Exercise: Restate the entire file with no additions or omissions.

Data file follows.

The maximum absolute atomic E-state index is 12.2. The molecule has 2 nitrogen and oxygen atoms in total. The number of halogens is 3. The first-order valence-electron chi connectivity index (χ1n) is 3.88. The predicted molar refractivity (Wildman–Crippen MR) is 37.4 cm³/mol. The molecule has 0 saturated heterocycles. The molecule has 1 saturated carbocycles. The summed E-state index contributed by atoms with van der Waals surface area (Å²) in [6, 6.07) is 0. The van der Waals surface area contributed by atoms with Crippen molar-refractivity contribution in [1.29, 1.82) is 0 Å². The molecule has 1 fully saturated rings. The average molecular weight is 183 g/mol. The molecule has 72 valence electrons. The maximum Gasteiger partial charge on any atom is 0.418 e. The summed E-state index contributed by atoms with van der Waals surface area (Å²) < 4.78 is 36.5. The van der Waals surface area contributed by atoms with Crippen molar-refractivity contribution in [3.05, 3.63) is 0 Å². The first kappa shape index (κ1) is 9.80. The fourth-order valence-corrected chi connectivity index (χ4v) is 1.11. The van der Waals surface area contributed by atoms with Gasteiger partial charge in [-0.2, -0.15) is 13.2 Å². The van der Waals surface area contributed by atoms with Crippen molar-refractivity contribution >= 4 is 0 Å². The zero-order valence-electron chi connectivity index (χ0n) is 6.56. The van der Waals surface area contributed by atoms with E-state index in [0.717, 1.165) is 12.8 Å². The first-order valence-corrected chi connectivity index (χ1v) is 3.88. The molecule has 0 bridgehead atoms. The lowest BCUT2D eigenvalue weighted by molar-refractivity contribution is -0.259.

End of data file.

The maximum absolute atomic E-state index is 12.2. The molecule has 2 nitrogen and oxygen atoms in total. The number of halogens is 3. The first-order valence-electron chi connectivity index (χ1n) is 3.88. The predicted molar refractivity (Wildman–Crippen MR) is 37.4 cm³/mol. The molecule has 0 saturated heterocycles. The molecule has 1 saturated carbocycles. The summed E-state index contributed by atoms with van der Waals surface area (Å²) in [6, 6.07) is 0. The van der Waals surface area contributed by atoms with Crippen molar-refractivity contribution in [1.29, 1.82) is 0 Å². The molecule has 1 fully saturated rings. The average molecular weight is 183 g/mol. The molecule has 72 valence electrons. The maximum Gasteiger partial charge on any atom is 0.418 e. The summed E-state index contributed by atoms with van der Waals surface area (Å²) < 4.78 is 36.5. The van der Waals surface area contributed by atoms with Crippen molar-refractivity contribution in [3.05, 3.63) is 0 Å². The first kappa shape index (κ1) is 9.80. The fourth-order valence-corrected chi connectivity index (χ4v) is 1.11. The van der Waals surface area contributed by atoms with Gasteiger partial charge in [-0.2, -0.15) is 13.2 Å². The van der Waals surface area contributed by atoms with Crippen molar-refractivity contribution >= 4 is 0 Å². The zero-order valence-electron chi connectivity index (χ0n) is 6.56. The van der Waals surface area contributed by atoms with E-state index in [0.717, 1.165) is 12.8 Å². The first-order valence-corrected chi connectivity index (χ1v) is 3.88. The molecule has 0 bridgehead atoms. The lowest BCUT2D eigenvalue weighted by molar-refractivity contribution is -0.259.